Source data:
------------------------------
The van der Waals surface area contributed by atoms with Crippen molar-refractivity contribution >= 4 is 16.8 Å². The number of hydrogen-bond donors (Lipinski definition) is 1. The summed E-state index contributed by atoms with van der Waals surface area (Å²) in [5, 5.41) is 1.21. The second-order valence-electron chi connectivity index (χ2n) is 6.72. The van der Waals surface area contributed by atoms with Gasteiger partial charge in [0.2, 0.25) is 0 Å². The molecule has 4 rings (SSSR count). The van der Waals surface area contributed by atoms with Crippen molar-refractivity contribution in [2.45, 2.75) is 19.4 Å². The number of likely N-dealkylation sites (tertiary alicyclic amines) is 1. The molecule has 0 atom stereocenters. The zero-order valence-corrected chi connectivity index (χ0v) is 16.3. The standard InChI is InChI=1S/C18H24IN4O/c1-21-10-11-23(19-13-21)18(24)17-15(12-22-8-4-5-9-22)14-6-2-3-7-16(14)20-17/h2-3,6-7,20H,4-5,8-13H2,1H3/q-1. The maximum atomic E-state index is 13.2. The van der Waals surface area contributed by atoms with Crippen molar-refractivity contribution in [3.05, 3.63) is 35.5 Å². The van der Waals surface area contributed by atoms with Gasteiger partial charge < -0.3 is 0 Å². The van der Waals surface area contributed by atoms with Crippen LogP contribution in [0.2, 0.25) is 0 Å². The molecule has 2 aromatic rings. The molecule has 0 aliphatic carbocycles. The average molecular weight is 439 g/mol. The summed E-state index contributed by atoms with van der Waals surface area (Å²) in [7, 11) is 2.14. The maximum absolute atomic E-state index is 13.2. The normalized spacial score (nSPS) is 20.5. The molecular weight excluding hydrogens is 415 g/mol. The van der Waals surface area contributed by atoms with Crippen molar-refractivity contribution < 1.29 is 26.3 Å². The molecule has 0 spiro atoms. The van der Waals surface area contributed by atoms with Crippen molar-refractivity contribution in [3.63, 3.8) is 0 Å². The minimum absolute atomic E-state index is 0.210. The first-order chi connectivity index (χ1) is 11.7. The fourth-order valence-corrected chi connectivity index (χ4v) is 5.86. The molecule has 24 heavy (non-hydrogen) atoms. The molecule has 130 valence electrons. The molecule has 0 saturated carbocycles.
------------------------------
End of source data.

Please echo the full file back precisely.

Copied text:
The van der Waals surface area contributed by atoms with Crippen molar-refractivity contribution >= 4 is 16.8 Å². The number of hydrogen-bond donors (Lipinski definition) is 1. The summed E-state index contributed by atoms with van der Waals surface area (Å²) in [5, 5.41) is 1.21. The second-order valence-electron chi connectivity index (χ2n) is 6.72. The van der Waals surface area contributed by atoms with Gasteiger partial charge in [0.2, 0.25) is 0 Å². The molecule has 4 rings (SSSR count). The van der Waals surface area contributed by atoms with Crippen molar-refractivity contribution in [2.45, 2.75) is 19.4 Å². The number of likely N-dealkylation sites (tertiary alicyclic amines) is 1. The molecule has 0 atom stereocenters. The zero-order valence-corrected chi connectivity index (χ0v) is 16.3. The standard InChI is InChI=1S/C18H24IN4O/c1-21-10-11-23(19-13-21)18(24)17-15(12-22-8-4-5-9-22)14-6-2-3-7-16(14)20-17/h2-3,6-7,20H,4-5,8-13H2,1H3/q-1. The maximum atomic E-state index is 13.2. The van der Waals surface area contributed by atoms with Crippen molar-refractivity contribution in [3.05, 3.63) is 35.5 Å². The van der Waals surface area contributed by atoms with Gasteiger partial charge < -0.3 is 0 Å². The van der Waals surface area contributed by atoms with Crippen LogP contribution in [0.2, 0.25) is 0 Å². The molecule has 2 aromatic rings. The molecule has 0 aliphatic carbocycles. The average molecular weight is 439 g/mol. The summed E-state index contributed by atoms with van der Waals surface area (Å²) in [7, 11) is 2.14. The maximum absolute atomic E-state index is 13.2. The normalized spacial score (nSPS) is 20.5. The molecular weight excluding hydrogens is 415 g/mol. The van der Waals surface area contributed by atoms with Crippen molar-refractivity contribution < 1.29 is 26.3 Å². The molecule has 0 spiro atoms. The van der Waals surface area contributed by atoms with Crippen molar-refractivity contribution in [3.63, 3.8) is 0 Å². The minimum absolute atomic E-state index is 0.210. The first-order chi connectivity index (χ1) is 11.7. The fourth-order valence-corrected chi connectivity index (χ4v) is 5.86. The molecule has 24 heavy (non-hydrogen) atoms. The molecule has 130 valence electrons. The molecule has 0 saturated carbocycles.